Ticket price at the door: $22.00
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SUPPER SESSION EARLY SHOW - Ninety minutes and you are home in time for The Good Wife
Red Elvises’ songs aren’t necessarily poetry, though they do rhyme. And they’re guaranteed smile-makers, whether the subject is rocket men and women in space, or sad cowboys and drinking with Jesus, or bellydancing and beer. And more beer. And more beer. And more beer.
Did I mention the beer? I did? Good, because Red Elvises excel as a party band. Yuzov is hilarious, playing to the crowd by cupping his hand to his ear Hulk Hogan-style to encourage louder cheering, and bellowing repeatedly into the mic: “Are you having fun!?” He’s the ringleader, a larger-than-life character who commands the room as ably as he commands his guitar. Imagine if Chuck Berry and Mikhail Gorbachev had a kid, and that kid was the Director of Drunken Sweaty Fun on some hedonistic cruise ship. Yuzov is that kid.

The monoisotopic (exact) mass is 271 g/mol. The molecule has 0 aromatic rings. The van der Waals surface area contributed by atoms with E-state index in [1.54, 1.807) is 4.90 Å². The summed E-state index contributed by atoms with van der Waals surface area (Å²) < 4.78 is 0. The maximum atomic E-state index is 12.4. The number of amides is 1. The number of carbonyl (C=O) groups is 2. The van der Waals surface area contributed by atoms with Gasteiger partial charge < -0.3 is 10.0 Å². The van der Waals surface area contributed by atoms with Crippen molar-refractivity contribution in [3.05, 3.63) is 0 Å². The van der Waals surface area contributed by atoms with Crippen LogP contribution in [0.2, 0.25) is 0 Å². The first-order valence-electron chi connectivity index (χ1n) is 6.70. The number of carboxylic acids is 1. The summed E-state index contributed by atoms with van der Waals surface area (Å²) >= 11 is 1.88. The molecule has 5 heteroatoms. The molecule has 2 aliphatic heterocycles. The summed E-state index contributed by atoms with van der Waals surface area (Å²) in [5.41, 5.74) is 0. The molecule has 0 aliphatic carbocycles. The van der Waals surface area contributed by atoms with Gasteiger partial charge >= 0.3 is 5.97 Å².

He’s also the leader of a pretty snappy band, really. Red Elvises are a hall of nations: According to Yuzov, the bassist (wearing tiger stripes) is an Israeli and the female guitarist (new-wave haircut) is Puerto Rican. Keyboard player and founding member Oleg Bernov (floral print suit) is from Russia, and the two drummers (one female in leopard-print and one male in red sequined suit) are American. (The band played its first set with the gal behind the kit, and its second with the guy. A huge fan told me it’s the guy’s last tour, and the gal is learning songs as she goes along.)
Together, they’re quite good at what they do. If you look past the jokes and the retro dance moves and whatnot, Red Elvises are a tight combo, totally adept at anything they try, be it surf music, ’50s rockabilly, reggae, doo-wop, lounge-pop, or whatever. The first set seemed focused more on traditional songs, while the second featured more instrumentals and individual solos. Near the end of the night — either before or after the conga line, I can’t remember — the band effortlessly shifted from a psychedelic guitar riff into “Hava Nagila.” It was sublime.
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